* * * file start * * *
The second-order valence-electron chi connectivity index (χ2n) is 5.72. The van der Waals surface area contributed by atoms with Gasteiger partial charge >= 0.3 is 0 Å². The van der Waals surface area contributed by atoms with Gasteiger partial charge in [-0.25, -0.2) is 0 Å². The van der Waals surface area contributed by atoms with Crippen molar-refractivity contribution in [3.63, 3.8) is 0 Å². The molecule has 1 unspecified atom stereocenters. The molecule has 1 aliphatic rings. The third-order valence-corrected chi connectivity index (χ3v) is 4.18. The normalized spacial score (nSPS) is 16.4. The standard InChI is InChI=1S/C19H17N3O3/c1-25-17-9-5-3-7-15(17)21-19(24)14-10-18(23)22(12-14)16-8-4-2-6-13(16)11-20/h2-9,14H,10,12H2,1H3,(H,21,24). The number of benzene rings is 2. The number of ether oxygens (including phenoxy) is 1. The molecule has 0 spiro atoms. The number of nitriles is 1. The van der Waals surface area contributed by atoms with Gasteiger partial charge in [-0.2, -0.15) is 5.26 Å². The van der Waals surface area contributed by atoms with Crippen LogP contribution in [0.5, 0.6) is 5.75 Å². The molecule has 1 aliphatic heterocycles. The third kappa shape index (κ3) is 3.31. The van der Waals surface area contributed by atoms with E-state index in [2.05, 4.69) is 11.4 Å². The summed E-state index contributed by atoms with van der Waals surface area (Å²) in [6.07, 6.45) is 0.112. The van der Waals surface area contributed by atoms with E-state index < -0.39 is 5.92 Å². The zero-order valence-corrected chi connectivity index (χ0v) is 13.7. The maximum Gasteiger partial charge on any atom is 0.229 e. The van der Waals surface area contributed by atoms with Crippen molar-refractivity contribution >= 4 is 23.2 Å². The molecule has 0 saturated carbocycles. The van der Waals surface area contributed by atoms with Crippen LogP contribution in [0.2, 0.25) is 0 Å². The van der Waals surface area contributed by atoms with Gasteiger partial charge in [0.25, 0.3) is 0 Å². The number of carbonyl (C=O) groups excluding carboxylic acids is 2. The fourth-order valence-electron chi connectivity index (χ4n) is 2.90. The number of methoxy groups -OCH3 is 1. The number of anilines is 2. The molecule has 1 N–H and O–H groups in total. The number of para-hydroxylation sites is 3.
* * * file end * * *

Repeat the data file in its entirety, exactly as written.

The second-order valence-electron chi connectivity index (χ2n) is 5.72. The van der Waals surface area contributed by atoms with Gasteiger partial charge >= 0.3 is 0 Å². The van der Waals surface area contributed by atoms with Gasteiger partial charge in [-0.25, -0.2) is 0 Å². The van der Waals surface area contributed by atoms with Crippen molar-refractivity contribution in [3.63, 3.8) is 0 Å². The molecule has 1 unspecified atom stereocenters. The molecule has 1 aliphatic rings. The third-order valence-corrected chi connectivity index (χ3v) is 4.18. The normalized spacial score (nSPS) is 16.4. The standard InChI is InChI=1S/C19H17N3O3/c1-25-17-9-5-3-7-15(17)21-19(24)14-10-18(23)22(12-14)16-8-4-2-6-13(16)11-20/h2-9,14H,10,12H2,1H3,(H,21,24). The number of benzene rings is 2. The number of ether oxygens (including phenoxy) is 1. The molecule has 0 spiro atoms. The number of nitriles is 1. The van der Waals surface area contributed by atoms with Gasteiger partial charge in [-0.2, -0.15) is 5.26 Å². The van der Waals surface area contributed by atoms with Crippen LogP contribution in [0.5, 0.6) is 5.75 Å². The molecule has 1 aliphatic heterocycles. The third kappa shape index (κ3) is 3.31. The van der Waals surface area contributed by atoms with E-state index in [2.05, 4.69) is 11.4 Å². The summed E-state index contributed by atoms with van der Waals surface area (Å²) in [6.07, 6.45) is 0.112. The van der Waals surface area contributed by atoms with E-state index < -0.39 is 5.92 Å². The zero-order valence-corrected chi connectivity index (χ0v) is 13.7. The maximum Gasteiger partial charge on any atom is 0.229 e. The van der Waals surface area contributed by atoms with Crippen molar-refractivity contribution >= 4 is 23.2 Å². The molecule has 0 saturated carbocycles. The van der Waals surface area contributed by atoms with Crippen LogP contribution in [0.2, 0.25) is 0 Å². The van der Waals surface area contributed by atoms with Gasteiger partial charge in [0.25, 0.3) is 0 Å². The number of carbonyl (C=O) groups excluding carboxylic acids is 2. The fourth-order valence-electron chi connectivity index (χ4n) is 2.90. The number of methoxy groups -OCH3 is 1. The number of anilines is 2. The molecule has 1 N–H and O–H groups in total. The number of para-hydroxylation sites is 3.